Last Call

A Hopeless ‘R’

Confessions of a partisan.

By From the January-February 2014 issue

Wikimedia Commons
Send to Kindle

After a conversation about politics, my grandmother and I used to say, “Isn’t it terrible how Republican we are? Aren’t we just hard-bitten, incorrigible Republicans? Isn’t it terrible?” Yes, it is. I am so Republican, I sometimes worry about myself.

I never wanted to be a partisan (and I never wanted to be a Republican, though that’s another, if related, story). I would rather be a nice above-the-fray type. “A pox on both their houses” and all that. David S. Broder, the late “dean” of the Washington press corps, seemed to float above the parties. And think of two other Davids: Gergen and Brooks.

Many of my colleagues say, “I’m not a Republican, I’m a conservative.” They usually say it with pride and satisfaction (self-satisfaction, actually). Well, I’m a Republican, as well as a conservative. I’ll vote for (almost) anyone with an “R” after his name.

For many of my fellow conservatives, no Republican is ever good enough: not George W. Bush, not John McCain, not Mitt Romney. Mushy moderates. Well, they were good enough for me, and I wish McCain or Romney had beaten Barack Obama. I wish McCain were in his second term now, and I surely wish Romney were in his first.

You meet people who say there are no real differences between the two major parties. I have a very hard time understanding these people. “Tweedledum and Tweedledee,” they say. Then, almost always to chortling approval, they say, “Tweedledum and Tweedledummer!” They also use this term “Republicrats.” There is one “establishment” party, and it is the “Republicratic” party.

I have to wonder what these folks are smoking. It seems to me the parties are all too far apart, with starkly different views: what America’s place in the world should be; what the role of government should be; who the unborn are. Some of the time, I think the two parties are barely on the same planet. I guess I would prefer something more like an “era of good feelings.”

In 1960, whom would I have voted for? Would I have pulled the lever for Nixon or JFK? Where policy was concerned, there was very little difference between the two candidates. They had essentially the same worldview.

In 2000, I did some writing from the Democratic convention in Los Angeles. For a week, I was soaked in the core of the Democratic party. I did not find it pleasant. One day, I said to a colleague (a fellow conservative), “Is the Democratic party right about anything? One half the country can’t be wrong about everything, right?” We went through the issues, one by one. “Well,” we said, “do the Democrats have a point about the environment?” No, we concluded. They were fanatics, while we favored a good and sensible stewardship.

After the convention adjourned one night, I hopped on a shuttle, taking delegates and others back to various hotels. Two women were having an animated conversation. One of them was upset about her new vice-presidential nominee, Joe Lieberman. “He’s for parental notification!” she said. What she meant was that Lieberman thought parents should be notified if their minors were having an abortion. “Yes,” said the other woman, “but that’s better than parental consent!”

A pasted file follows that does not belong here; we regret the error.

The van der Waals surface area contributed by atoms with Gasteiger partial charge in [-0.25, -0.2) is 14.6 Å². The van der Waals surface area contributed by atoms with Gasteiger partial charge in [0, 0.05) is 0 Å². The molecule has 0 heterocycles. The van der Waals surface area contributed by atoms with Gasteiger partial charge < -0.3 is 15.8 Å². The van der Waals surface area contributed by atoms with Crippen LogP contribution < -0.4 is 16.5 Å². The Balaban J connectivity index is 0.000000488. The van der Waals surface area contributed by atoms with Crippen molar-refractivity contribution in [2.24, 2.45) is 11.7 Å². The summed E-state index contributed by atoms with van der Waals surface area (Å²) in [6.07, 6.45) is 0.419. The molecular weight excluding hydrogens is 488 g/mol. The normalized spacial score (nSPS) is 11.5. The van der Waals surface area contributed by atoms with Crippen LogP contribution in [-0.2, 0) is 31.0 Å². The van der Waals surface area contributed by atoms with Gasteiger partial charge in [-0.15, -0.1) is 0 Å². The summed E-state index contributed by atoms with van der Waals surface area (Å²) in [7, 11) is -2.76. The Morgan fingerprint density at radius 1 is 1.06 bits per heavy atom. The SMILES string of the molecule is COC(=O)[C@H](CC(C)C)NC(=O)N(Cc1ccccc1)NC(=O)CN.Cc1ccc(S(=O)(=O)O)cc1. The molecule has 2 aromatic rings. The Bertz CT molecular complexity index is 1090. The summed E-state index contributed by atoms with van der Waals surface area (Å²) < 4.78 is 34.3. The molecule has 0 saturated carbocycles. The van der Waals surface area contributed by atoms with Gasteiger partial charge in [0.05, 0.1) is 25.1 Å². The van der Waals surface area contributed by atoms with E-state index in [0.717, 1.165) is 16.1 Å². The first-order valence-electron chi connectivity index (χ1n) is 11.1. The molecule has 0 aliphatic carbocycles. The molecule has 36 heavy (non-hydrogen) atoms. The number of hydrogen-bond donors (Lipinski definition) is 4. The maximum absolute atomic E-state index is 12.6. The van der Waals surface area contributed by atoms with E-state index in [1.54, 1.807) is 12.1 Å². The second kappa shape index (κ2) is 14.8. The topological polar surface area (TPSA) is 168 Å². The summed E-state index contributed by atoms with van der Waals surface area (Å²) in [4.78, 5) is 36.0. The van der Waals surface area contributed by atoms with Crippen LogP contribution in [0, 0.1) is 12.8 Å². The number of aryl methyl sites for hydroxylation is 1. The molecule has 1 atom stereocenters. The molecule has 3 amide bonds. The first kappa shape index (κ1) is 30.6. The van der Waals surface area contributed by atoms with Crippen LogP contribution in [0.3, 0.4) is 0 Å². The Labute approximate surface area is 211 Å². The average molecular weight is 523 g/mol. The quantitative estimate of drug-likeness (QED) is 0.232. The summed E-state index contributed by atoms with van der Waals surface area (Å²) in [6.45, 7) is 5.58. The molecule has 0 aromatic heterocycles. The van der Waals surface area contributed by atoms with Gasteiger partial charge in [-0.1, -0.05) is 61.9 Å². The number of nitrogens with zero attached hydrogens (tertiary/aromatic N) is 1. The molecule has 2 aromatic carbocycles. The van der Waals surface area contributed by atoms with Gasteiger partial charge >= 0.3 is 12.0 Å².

For me, it was very much a Bolshevik-Menshevik moment.

Last spring, I covered the opening ceremony of the George W. Bush Presidential Center in Dallas. On the stage was an all-American lineup: the incumbent president and his four living predecessors. So, we were looking at Obama, W., Clinton, H.W., and Carter. It was a sunnily bipartisan affair. And I had a dark thought: “I wish I could admire or respect the Democrats as men—quite apart from their politics.” I have the same problem with the recent Democratic nominees who didn’t make it to the White House: Gore and Kerry.

Do I think that Republicans are angels and the Democrats devils? Heavens no. I know far too many people in each party to think that. But when it comes to national politics, and national figures, I lean hopelessly in one direction.

The first ballot I ever cast was in 1982. It was for the Republican gubernatorial nominee in my home state, Michigan. (The nominee, who lost, had the remarkable name of Dick Headlee.) I wonder if I will ever cast a Democratic ballot, for any meaningful position. Parties change, as individuals do. Reagan was over 50 when he switched his registration.

William A. Rusher, the late publisher of National Review—who rejoiced in the initials WAR—made this analogy: Conservatism is the wine and the Republican party is the bottle. Neither one can do anything without the other. It’s fine for us conservatives to sit around grousing about the Republican party, which is how we spend 90 percent of our time, but who’s going to get into the arena and engage in the difficult work of politics, which involves a million concessions?

I have great sympathy, even gratitude, for the bottle. 

Like this Article

Print this Article

Print Article
About the Author

Jay Nordlinger is a senior editor of National Review.